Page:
A year of trying to deal with things going wrong for the economy
Courtesy: shutterstock.com

The year 2015 witnessed some major triumphs for President Abdel Fattah al-Sisi and his economic team. GDP growth came in at 4.2 percent for the 2014/15 fiscal year, the strongest performance since the 2011 revolution. The Egypt Economic Development Conference succeeded in gathering a massive show of support from investors, even if actual money has been a bit slower to arrive. The Suez Canal expansion opened on schedule. A massive natural gas field was discovered off the Mediterranean coast.

Some things, however, haven’t gone quite to plan.

Attacks on Tourists

Egypt’s tourist industry was showing signs of a modest recovery in the beginning of the year, but things started going downhill after two deadly, high-profile attacks on tourists. In September, the Egyptian Armed forces mistakenly launched an air strike against a tour group in the Western Desert, killing eight Mexican tourists and four Egyptian drivers and guides.

The following month, a passenger jet full of Russian tourists went down over the Sinai Peninsula, killing all 224 people on board. Foreign governments — including Russia, the United Kingdom and the United States — have said they believe terrorists were responsible for the crash, and the Islamic State claimed responsibility for the attack. In the wake of the crash, countries including Russia, as well as individual airlines like Turkish Airways, Easy Jet and British Airways suspended flights to Sharm el-Sheikh airport, or to Egypt as a whole.

The impact on tourism has been devastating. Egypt’s tourism minister estimated that the flight bans alone will cost the country’s tourism industry LE2.2 billion per month.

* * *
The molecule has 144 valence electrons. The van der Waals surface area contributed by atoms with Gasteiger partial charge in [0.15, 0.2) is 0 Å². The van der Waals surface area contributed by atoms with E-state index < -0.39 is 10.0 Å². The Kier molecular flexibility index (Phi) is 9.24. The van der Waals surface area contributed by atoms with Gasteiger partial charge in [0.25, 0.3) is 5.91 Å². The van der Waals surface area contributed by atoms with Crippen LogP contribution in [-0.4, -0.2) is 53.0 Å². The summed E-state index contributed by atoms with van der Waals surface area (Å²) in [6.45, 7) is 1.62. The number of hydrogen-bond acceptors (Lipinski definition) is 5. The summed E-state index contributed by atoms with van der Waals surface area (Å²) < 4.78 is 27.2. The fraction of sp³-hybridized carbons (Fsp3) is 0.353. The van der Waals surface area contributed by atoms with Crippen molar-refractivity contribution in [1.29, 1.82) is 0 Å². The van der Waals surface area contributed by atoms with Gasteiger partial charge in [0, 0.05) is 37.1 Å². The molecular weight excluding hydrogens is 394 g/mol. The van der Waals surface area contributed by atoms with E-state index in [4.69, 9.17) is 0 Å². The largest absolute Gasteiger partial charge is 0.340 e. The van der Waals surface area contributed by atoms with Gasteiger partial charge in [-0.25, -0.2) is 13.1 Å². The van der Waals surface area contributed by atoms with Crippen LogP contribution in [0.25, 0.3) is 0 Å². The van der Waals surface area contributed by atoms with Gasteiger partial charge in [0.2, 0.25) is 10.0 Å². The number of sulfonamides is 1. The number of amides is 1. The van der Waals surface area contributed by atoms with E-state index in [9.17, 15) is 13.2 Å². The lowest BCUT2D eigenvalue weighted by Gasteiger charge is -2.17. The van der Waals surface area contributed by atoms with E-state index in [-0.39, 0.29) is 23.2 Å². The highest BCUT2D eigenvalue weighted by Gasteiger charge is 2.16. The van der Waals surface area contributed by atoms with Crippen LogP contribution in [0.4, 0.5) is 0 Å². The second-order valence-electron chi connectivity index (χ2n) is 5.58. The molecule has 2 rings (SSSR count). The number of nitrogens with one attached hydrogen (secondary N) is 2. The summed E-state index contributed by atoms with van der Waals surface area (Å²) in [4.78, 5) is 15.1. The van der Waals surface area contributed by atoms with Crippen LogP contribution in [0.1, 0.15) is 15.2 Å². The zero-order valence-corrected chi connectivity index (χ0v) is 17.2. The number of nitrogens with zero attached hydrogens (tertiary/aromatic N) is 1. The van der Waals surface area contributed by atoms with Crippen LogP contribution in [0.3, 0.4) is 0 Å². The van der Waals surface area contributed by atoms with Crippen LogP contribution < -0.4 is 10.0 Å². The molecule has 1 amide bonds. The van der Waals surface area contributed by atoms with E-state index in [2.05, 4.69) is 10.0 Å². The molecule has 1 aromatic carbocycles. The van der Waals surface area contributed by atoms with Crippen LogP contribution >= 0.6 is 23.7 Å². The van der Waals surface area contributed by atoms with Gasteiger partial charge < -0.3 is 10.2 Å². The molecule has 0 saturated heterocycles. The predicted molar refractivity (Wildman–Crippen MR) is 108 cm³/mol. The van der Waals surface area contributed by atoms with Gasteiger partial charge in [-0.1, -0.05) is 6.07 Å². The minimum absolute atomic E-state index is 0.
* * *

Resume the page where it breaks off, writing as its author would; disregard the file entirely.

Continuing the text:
How did the government respond?

On the public information front, Egypt’s government seems to have opted for a strategy of deny and minimize. Faced with a global media spotlight and pressure from the Mexican government, Egypt promised a full and transparent investigation of the incident. That has still not materialized. In the meantime, the government banned further coverage of the incident.

After the Russian plane crash, Egypt faced even greater scrutiny, especially after Russia’s report that the plane was brought down by terrorists. However, Egypt’s investigating team, however, has said there is no evidence to support claims of foul play or terrorism.

On the practical side, the government announced it has signed a contract with British consulting firm Control Risks to strengthen its airport security. It has also tried to lure in Arab tourists with a new campaign, and to promote domestic tourism to make up for the decline in foreign visitors

Declining Suez Canal Revenue

The “New Suez Canal” was launched, on schedule, with pomp, triumph, and a host of foreign dignitaries. Response to the actual shipping channel has been muted.

So far in 2015, revenue has declined year-on-year every month since January. The opening of the canal extension failed to reverse the decline.

Suez Canal revenue November.JPG

Suez Canal revenue November

This isn’t Egypt’s fault, of course. An economic slowdown in China and in other developing economies has depressed global trade. Less trade means fewer ships, in the Suez Canal and elsewhere. However, it seriously undermines government claims that the canal extension would lead to a massive increase in revenue from the Suez Canal.

How did the government respond?

The government has been relatively silent on the issue, in sharp contrast to the barrage of news and announcements in the lead up to the August launch of the canal expansion. It has been focusing attention instead on the development of the Suez Canal Economic Zone, a larger project aimed at turning the canal and surrounding cities into a global shipping and logistics hub. In mid-December, Egypt announced that as part of an aid and investment package, Saudi Arabia would help boost Suez Canal traffic, but did not clarify how.